Vitamin A Supplementation Increases the Uptake of Chylomicron Retinyl Esters into the Brain of Neonatal Rats Raised under Vitamin A-Marginal Conditions1–3

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The most rapid phase of brain development occurs during the neonatal period. Vitamin A (VA; retinol) is critical for many aspects of this process, including neurogenesis, synaptic plasticity, learning, and memory formation. However, the metabolism of retinol in the neonatal brain has not been extensively explored.


We examined the uptake of VA into the brain in neonatal rats raised under VA-marginal conditions (control group) and assessed the effect of VA supplementation on the uptake of VA into the brain.


Sprague-Dawley neonatal rats (n = 104) nursed by mothers fed a VA-marginal diet were randomly assigned and treated on postnatal day 4 with an oral dose of either VA (6 μg retinyl palmitate/g body weight) or canola oil as the control, both of which contained 1.8 μCi [3H]retinol. Pups (n = 4/group at a time) were killed at 13 sampling times from 30 min to 24 d after dosing. The uptake of total retinol, chylomicron-associated retinyl esters (REs), and retinol bound to retinolbinding protein (RBP) was estimated with the use of WinSAAM version 3.0.8.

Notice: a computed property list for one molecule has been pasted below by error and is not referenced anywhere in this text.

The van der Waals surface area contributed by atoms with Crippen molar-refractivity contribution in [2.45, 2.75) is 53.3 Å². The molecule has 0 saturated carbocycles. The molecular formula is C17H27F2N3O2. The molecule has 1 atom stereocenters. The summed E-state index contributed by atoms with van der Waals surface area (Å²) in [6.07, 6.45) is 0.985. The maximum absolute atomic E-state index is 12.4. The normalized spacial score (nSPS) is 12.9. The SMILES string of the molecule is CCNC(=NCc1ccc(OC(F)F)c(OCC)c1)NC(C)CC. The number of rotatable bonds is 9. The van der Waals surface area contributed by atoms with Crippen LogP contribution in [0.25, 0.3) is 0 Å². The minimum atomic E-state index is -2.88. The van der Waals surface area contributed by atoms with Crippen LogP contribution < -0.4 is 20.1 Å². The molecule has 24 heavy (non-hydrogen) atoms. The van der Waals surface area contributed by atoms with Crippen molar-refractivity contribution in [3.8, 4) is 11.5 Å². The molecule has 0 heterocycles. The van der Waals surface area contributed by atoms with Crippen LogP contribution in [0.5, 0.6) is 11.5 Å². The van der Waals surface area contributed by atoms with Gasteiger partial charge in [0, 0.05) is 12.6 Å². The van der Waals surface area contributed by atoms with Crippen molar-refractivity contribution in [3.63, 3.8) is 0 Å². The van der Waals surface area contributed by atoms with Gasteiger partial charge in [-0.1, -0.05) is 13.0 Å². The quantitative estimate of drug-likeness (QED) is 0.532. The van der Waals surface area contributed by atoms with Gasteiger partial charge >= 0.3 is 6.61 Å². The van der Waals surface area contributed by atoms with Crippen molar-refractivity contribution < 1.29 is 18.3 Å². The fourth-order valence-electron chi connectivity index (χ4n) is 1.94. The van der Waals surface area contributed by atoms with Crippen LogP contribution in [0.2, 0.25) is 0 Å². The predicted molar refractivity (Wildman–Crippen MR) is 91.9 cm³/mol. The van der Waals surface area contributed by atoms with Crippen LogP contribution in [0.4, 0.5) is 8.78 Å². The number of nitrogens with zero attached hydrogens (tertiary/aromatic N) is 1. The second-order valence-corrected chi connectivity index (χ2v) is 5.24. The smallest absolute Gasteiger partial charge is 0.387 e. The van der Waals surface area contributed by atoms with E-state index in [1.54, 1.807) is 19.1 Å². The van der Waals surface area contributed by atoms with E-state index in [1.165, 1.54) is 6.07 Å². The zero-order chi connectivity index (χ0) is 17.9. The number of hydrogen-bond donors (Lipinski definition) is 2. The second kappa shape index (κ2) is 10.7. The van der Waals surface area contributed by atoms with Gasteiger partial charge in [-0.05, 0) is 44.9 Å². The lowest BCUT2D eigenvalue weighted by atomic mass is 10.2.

Total retinol mass in the brain was closely dependent on its mass in plasma over time (r = 0.91; P < 0.001). The uptake of retinol into the brain involved both postprandial chylomicrons and RBP, with RBP delivering most of the retinol in the control group [0.27 nmol/d (RBP) compared with 0.01 nmol/d (chylomicrons)]. VA supplementation increased the fractional uptake of chylomicron REs from 0.3% to 1.2% of plasma pool/d, decreased that of RBP retinol from 0.5% to 0.2% of plasma pool/d, and increased the transfer rate of chylomicron REs from nearly zero to 0.7 nmol/d, causing a daylong elevation in the brain mass of total retinol.


Postprandial chylomicrons may be a primary mechanism for delivering a recently ingested large dose of VA to the brain of neonatal rats raised under VA-marginal conditions.

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